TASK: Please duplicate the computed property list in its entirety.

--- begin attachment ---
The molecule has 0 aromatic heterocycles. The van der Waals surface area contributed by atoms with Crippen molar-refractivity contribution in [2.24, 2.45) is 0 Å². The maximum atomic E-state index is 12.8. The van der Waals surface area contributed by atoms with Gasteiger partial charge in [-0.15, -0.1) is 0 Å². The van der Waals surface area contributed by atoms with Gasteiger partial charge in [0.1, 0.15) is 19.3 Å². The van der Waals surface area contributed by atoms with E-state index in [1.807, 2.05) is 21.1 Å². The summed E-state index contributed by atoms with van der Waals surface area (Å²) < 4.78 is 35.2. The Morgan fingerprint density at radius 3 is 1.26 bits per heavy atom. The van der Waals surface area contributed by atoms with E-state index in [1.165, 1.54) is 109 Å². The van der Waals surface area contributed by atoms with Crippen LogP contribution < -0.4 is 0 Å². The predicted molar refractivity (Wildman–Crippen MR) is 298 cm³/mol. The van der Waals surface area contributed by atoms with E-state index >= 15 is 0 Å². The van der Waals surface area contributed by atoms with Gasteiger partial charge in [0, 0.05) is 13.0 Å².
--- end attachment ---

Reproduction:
The molecule has 0 aromatic heterocycles. The van der Waals surface area contributed by atoms with Crippen molar-refractivity contribution in [2.24, 2.45) is 0 Å². The maximum atomic E-state index is 12.8. The van der Waals surface area contributed by atoms with Gasteiger partial charge in [-0.15, -0.1) is 0 Å². The van der Waals surface area contributed by atoms with Gasteiger partial charge in [0.1, 0.15) is 19.3 Å². The van der Waals surface area contributed by atoms with E-state index in [1.807, 2.05) is 21.1 Å². The summed E-state index contributed by atoms with van der Waals surface area (Å²) < 4.78 is 35.2. The Morgan fingerprint density at radius 3 is 1.26 bits per heavy atom. The van der Waals surface area contributed by atoms with E-state index in [1.165, 1.54) is 109 Å². The van der Waals surface area contributed by atoms with Crippen LogP contribution < -0.4 is 0 Å². The predicted molar refractivity (Wildman–Crippen MR) is 298 cm³/mol. The van der Waals surface area contributed by atoms with E-state index >= 15 is 0 Å². The van der Waals surface area contributed by atoms with Gasteiger partial charge in [0, 0.05) is 13.0 Å².